The IGF Initiatives are organized and function in accordance with five core principles. They are:
- open and transparent – all interested parties, regardless of their age, profession, interests or their representation can join the activities of IGF Poland and co-organize our annual conference. All can engage in Internet Governance and participate in shaping standards, rules and policies.
- inclusive– IGF Poland’s actions, especially organizing the annual meeting and developing its overall program, should encompass the views of the wider Internet Governance community. The IGF role is to ensure that all interested can participate in the Internet Governance Forum and present their views.
- bottom-up – all participating in IGF Poland can engage in decision-making through public consultation rounds. It ensures that IGF Poland’s activities reflect the needs of the respective community it is acting within.
- non-commercial - IGF Poland is not-for-profit organization. Participation in its activities and in the annual event is free of chargé.
- multistakeholder –it functions, strictly speaking, according to the multistakeholder model of Internet Governance. It means IGF is a collaboration of a maximum possible number of stakeholders: government, civil society, academia, technical community and individual Internet users. All of them cooperate within IGF Poland on equal footing with no preferential treatment.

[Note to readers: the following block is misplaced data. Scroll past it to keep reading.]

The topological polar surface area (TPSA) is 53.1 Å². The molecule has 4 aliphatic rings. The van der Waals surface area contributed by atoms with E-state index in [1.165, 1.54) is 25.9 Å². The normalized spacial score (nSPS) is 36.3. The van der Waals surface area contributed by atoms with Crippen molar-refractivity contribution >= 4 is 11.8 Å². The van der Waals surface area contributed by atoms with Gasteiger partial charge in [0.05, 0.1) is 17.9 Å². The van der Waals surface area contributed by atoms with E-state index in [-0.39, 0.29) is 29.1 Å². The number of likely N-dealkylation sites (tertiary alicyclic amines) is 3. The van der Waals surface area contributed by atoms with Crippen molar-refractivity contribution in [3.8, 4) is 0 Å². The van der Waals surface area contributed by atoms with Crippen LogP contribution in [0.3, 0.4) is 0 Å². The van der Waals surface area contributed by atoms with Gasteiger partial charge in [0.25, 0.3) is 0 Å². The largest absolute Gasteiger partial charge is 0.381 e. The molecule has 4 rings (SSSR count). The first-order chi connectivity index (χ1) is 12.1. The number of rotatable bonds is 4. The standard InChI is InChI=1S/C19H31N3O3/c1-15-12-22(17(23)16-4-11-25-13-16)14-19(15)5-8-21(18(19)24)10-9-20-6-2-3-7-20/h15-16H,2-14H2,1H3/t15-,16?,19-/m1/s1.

The effectiveness of each IGF initiative depends on the activity of local Internet users’ community, i.e. how many individuals and institutions are willing and able to successfully engage in this process. Stakeholders’ activity is important as, contrary to popular belief, Internet Governance is not just about technical parameters or infrastructure. It also covers such fundamental areas as manufacturing and commerce, Internet of things, finance, security, media and entertainment, education, public affairs or human rights. Decisions made in all these fields affect every one of us. Maybe not to an equal degree and mostly indirectly but the sum of these decisions ultimately determines the direction the Internet develops. If we want it to continue in a way that will help us grow the economy, be creative and innovative or conduct research - we should engage in discussions shaping these fundamental decisions.